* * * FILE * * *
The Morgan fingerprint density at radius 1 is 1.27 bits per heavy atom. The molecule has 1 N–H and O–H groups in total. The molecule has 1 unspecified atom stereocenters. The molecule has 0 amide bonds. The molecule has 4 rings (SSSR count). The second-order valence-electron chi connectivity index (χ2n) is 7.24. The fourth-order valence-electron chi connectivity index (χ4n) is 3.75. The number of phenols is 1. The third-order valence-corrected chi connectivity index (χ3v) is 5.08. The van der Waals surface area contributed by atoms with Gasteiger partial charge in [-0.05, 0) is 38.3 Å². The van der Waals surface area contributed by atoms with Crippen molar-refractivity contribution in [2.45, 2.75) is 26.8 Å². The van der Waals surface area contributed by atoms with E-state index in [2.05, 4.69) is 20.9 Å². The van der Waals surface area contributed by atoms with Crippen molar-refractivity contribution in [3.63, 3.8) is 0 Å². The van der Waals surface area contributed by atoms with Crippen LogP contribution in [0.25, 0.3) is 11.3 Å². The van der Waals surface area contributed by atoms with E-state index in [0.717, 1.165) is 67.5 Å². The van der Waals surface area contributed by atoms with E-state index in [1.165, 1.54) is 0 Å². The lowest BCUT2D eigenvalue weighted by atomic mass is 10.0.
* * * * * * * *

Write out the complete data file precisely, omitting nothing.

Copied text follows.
The Morgan fingerprint density at radius 1 is 1.27 bits per heavy atom. The molecule has 1 N–H and O–H groups in total. The molecule has 1 unspecified atom stereocenters. The molecule has 0 amide bonds. The molecule has 4 rings (SSSR count). The second-order valence-electron chi connectivity index (χ2n) is 7.24. The fourth-order valence-electron chi connectivity index (χ4n) is 3.75. The number of phenols is 1. The third-order valence-corrected chi connectivity index (χ3v) is 5.08. The van der Waals surface area contributed by atoms with Gasteiger partial charge in [-0.05, 0) is 38.3 Å². The van der Waals surface area contributed by atoms with Crippen molar-refractivity contribution in [2.45, 2.75) is 26.8 Å². The van der Waals surface area contributed by atoms with E-state index in [2.05, 4.69) is 20.9 Å². The van der Waals surface area contributed by atoms with Crippen molar-refractivity contribution in [3.63, 3.8) is 0 Å². The van der Waals surface area contributed by atoms with Crippen LogP contribution in [0.25, 0.3) is 11.3 Å². The van der Waals surface area contributed by atoms with E-state index in [0.717, 1.165) is 67.5 Å². The van der Waals surface area contributed by atoms with E-state index in [1.165, 1.54) is 0 Å². The lowest BCUT2D eigenvalue weighted by atomic mass is 10.0.